CBO estimates 500,000 jobs lost due to minimum wage hike
A couple of days ago the Congressional Budge Office (CBO) released a report on the proposal to raise the federal minimum wage from $7.25/hour to $10.10/hour. The good news is that
most [low-wage workers] would receive higher pay that would increase their family’s income, and some of those families would see their income rise above the federal poverty threshold.
Of course, no one was really disputing that — it is, after all, the entire purpose of the proposal. But there’s a catch. As economist Thomas Sowell likes to say (and any engineer would agree with him): “there are no solutions, only trade-offs”. In this case the trade-off is that jobs would be lost:
some jobs for low-wage workers would probably be eliminated, the income of most workers who became jobless would fall substantially, and the share of low-wage workers who were employed would probably fall slightly.
Specifically, CBO estimates that the minimum wage hike would
reduce total employment by about 500,000 workers, or 0.3 percent.
This may come as a surprise to you if you only listen to leftist politicians and/or MSNBC, who would have you believe that increasing the minimum wage would also reduce unemployment and actually create jobs. Apparently, you can have your cake and eat it, too! But the CBO report is not surprising in the least to economists and those of us who have studied some economics — the vast majority of economists agree (H/T Wintery Knight) that a minimum wage increases unemployment (emphasis added):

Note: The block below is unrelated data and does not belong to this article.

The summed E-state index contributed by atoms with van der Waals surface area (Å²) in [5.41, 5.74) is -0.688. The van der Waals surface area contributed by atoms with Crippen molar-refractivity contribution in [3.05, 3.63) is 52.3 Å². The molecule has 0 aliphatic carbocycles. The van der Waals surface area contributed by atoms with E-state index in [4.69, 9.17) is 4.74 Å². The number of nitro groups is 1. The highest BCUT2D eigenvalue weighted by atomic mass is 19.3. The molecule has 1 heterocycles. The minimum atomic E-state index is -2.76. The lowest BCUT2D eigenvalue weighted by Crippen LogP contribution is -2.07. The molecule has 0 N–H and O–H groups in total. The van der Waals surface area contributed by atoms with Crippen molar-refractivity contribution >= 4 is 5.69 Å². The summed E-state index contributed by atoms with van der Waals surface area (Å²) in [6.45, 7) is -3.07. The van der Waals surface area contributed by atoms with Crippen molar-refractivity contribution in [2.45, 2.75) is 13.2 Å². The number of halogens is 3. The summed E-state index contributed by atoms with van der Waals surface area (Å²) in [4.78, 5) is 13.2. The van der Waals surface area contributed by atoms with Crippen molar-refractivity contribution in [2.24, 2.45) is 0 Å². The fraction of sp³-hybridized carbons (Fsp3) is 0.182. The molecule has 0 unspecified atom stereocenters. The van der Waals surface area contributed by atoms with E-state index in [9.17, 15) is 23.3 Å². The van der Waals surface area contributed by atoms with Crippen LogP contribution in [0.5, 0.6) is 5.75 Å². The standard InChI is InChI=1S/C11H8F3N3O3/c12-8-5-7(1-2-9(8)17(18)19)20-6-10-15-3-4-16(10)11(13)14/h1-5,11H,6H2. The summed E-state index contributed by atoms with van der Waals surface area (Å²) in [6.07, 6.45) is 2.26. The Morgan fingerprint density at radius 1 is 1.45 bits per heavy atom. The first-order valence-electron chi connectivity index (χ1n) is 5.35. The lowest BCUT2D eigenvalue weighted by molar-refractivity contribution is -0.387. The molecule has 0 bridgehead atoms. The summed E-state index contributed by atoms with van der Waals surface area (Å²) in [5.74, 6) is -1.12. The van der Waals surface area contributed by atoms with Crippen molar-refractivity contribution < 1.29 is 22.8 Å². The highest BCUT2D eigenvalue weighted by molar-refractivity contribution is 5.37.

I include a table of propositions to which most economists subscribe, based on various polls of the profession. Here is the list, together with the percentage of economists who agree:
- A ceiling on rents reduces the quantity and quality of housing available. (93%)
- Tariffs and import quotas usually reduce general economic welfare. (93%)
- Flexible and floating exchange rates offer an effective international monetary arrangement. (90%)
- Fiscal policy (e.g., tax cut and/or government expenditure increase) has a significant stimulative impact on a less than fully employed economy. (90%)
- The United States should not restrict employers from outsourcing work to foreign countries. (90%)
- The United States should eliminate agricultural subsidies. (85%)
- Local and state governments should eliminate subsidies to professional sports franchises. (85%)
- If the federal budget is to be balanced, it should be done over the business cycle rather than yearly. (85%)
- The gap between Social Security funds and expenditures will become unsustainably large within the next fifty years if current policies remain unchanged. (85%)
- Cash payments increase the welfare of recipients to a greater degree than do transfers-in-kind of equal cash value. (84%)
- A large federal budget deficit has an adverse effect on the economy. (83%)
- A minimum wage increases unemployment among young and unskilled workers. (79%)
- The government should restructure the welfare system along the lines of a “negative income tax.” (79%)
- Effluent taxes and marketable pollution permits represent a better approach to pollution control than imposition of pollution ceilings. (78%)